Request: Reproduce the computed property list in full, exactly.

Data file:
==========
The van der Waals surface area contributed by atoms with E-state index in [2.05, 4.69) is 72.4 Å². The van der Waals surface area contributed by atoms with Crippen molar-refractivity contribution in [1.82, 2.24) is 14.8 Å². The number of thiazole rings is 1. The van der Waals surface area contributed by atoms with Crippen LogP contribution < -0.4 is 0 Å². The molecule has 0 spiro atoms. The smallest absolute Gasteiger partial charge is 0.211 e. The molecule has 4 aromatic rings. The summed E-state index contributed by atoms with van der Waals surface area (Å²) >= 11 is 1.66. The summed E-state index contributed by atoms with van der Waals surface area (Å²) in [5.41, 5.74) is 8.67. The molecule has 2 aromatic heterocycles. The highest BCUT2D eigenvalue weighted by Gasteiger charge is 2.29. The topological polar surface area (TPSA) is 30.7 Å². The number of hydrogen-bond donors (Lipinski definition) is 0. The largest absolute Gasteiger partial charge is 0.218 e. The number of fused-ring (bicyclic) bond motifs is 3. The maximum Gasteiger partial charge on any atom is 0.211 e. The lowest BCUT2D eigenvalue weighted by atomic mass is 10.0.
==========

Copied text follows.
The van der Waals surface area contributed by atoms with E-state index in [2.05, 4.69) is 72.4 Å². The van der Waals surface area contributed by atoms with Crippen molar-refractivity contribution in [1.82, 2.24) is 14.8 Å². The number of thiazole rings is 1. The van der Waals surface area contributed by atoms with Crippen LogP contribution < -0.4 is 0 Å². The molecule has 0 spiro atoms. The smallest absolute Gasteiger partial charge is 0.211 e. The molecule has 4 aromatic rings. The summed E-state index contributed by atoms with van der Waals surface area (Å²) >= 11 is 1.66. The summed E-state index contributed by atoms with van der Waals surface area (Å²) in [5.41, 5.74) is 8.67. The molecule has 2 aromatic heterocycles. The highest BCUT2D eigenvalue weighted by Gasteiger charge is 2.29. The topological polar surface area (TPSA) is 30.7 Å². The number of hydrogen-bond donors (Lipinski definition) is 0. The largest absolute Gasteiger partial charge is 0.218 e. The number of fused-ring (bicyclic) bond motifs is 3. The maximum Gasteiger partial charge on any atom is 0.211 e. The lowest BCUT2D eigenvalue weighted by atomic mass is 10.0.